As with many projects, this one finally got the initial kick by the fact that I needed a nice birthday present for a nice person (say “Hi” to Ursina :-)).
Just going to the store and getting something was no option, so I pulled a long simmering project out of my tray of ideas. That project was to have a couple of driftwood pieces sitting on some sand, enclosing a tea light candle.
First, I got a nice slice of natural slate and found two fitting pieces of driftwood forming some kind of Yin and Yang. I knew Ursina would love this thing.
Next I drilled some holes into the slab, so the sand I planned to mix with 2K polyurethane resin would not bend off the slate. This step is kinda tricky, with much of contradictory information floating around the Net.
You’ll find people telling you that you should water the slate before drilling, so the stone becomes softer.
Fact is that the water also tends to soften the adhering capacities of the slate’s layers, so you have a good chance to split it horizontally…
Just use a stone drill, place some sort of buffer under the slab (I used a folded kitchen towel) and drill with *just a little force* applied. Don’t press too hard and take your time, after all the stuff you’re piercing did take some time to form too. Pay due respect to that fact also.
In an attempt to save some precious original Corsican beach sand, I then carved some rough representations of the would-be sand mounds, checking for the final layout, including holes to let the sand/resin mixture penetrate and reach the drilled slate holes.
Mixing the very liquid PU resin and sand was quite an experience, since the stuff took quite some sand to get the gunky texture I was after. Almost run out of sand…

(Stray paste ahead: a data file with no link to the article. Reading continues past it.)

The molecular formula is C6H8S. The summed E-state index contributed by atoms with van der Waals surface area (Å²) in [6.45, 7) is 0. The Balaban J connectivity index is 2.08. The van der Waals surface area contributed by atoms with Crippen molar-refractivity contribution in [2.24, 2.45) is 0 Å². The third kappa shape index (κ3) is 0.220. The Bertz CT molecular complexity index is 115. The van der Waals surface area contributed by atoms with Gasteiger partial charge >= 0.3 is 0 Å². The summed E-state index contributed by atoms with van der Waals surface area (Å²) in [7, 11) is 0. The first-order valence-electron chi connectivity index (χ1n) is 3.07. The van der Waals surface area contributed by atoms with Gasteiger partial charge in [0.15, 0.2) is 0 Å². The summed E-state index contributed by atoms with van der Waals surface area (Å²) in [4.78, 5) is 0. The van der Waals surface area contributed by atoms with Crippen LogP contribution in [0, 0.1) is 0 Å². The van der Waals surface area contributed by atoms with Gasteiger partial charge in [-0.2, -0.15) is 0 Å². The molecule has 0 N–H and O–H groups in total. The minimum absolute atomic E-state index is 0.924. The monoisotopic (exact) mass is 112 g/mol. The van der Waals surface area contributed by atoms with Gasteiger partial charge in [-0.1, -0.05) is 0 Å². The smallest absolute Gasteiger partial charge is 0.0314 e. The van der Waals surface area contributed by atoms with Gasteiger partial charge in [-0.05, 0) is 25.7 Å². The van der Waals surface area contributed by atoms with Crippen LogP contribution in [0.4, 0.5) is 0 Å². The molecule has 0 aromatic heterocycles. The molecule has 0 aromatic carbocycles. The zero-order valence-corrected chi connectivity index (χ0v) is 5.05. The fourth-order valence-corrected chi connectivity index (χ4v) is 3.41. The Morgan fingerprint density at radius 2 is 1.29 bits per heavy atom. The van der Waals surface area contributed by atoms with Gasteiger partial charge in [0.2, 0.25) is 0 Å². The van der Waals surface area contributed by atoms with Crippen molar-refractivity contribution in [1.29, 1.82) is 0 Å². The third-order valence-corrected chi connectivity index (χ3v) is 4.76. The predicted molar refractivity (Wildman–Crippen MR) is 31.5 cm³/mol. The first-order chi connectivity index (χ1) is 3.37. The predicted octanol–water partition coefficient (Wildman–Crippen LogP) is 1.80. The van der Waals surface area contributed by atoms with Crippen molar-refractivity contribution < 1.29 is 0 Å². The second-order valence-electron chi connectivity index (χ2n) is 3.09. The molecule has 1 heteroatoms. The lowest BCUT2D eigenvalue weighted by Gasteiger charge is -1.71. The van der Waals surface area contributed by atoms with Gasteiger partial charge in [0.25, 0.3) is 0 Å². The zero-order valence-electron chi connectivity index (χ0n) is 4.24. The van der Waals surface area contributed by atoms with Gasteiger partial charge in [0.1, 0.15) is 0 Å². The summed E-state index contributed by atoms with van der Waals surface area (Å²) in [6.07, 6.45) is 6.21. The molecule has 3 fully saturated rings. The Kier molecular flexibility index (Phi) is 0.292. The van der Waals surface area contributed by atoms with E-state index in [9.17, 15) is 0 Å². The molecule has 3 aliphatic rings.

Then the resin mix was applied and a deliberate amount of dry sand pressed into the still wet mixture. If you don’t do that, the sand will look too glossy in the end. Next time I’d use the final sand spread a little more sparingly though, since too much of it may lead to quite big gaps in the final product once the excess sand is shaken off.
To prevent the candle holder from getting soiled with the resin mixture it was wrapped in some cling wrap foil. The candle holder was then shoved into place and the driftwood pieces positioned. The resin took about 2 hours to really settle.
If you ever want to do something similar, either use a fast curing resin (usually that stuff stinks quite a bit) or fixate your impressed items and just let it sit for a while.
Don’t start fumbling to see if it’s cured already, just let it sit.
Just chill, have a nice glass of scotch and a smoke (or a bottle of Calistoga Spring Water for all of you non-smoking non-alcoholics).
Well, that’s about it. Finally, remove candle holder, pull off the cling wrap and glue the wood into place. Since the top coating sand did not adhere to the wood, that was a necessity I didn’t expect. Anyway, I guess that the sand mounds look pretty realistic now, so that’s an adequate price to pay.
Some people I showed the piece on my iPhone didn’t realize it wasn’t just natural sand shifted into place. It’s quite funny if they start asking you “and how about if you want to stash the thing away? Doesn’t the sand run off?”
Well, finally insert an appropriate candle (my beloved wife supplied me with a gorgeous aqua blue one), carve a fitting piece of Styrofoam so you’re able to transport the whole thing and stuff it into a cardboard box to wrap it up as a present (optional)
And enjoy the happiness on the face of the person you endow 🙂
To me, that’s what I’m getting from it, and there’s no amount of greenbacks that can get the same effect for me (well, maybe if it’d get close to the current US debt it probably would…).
Spreading good vibes always reflects.
Sooner or later.
There’s no doubt about that.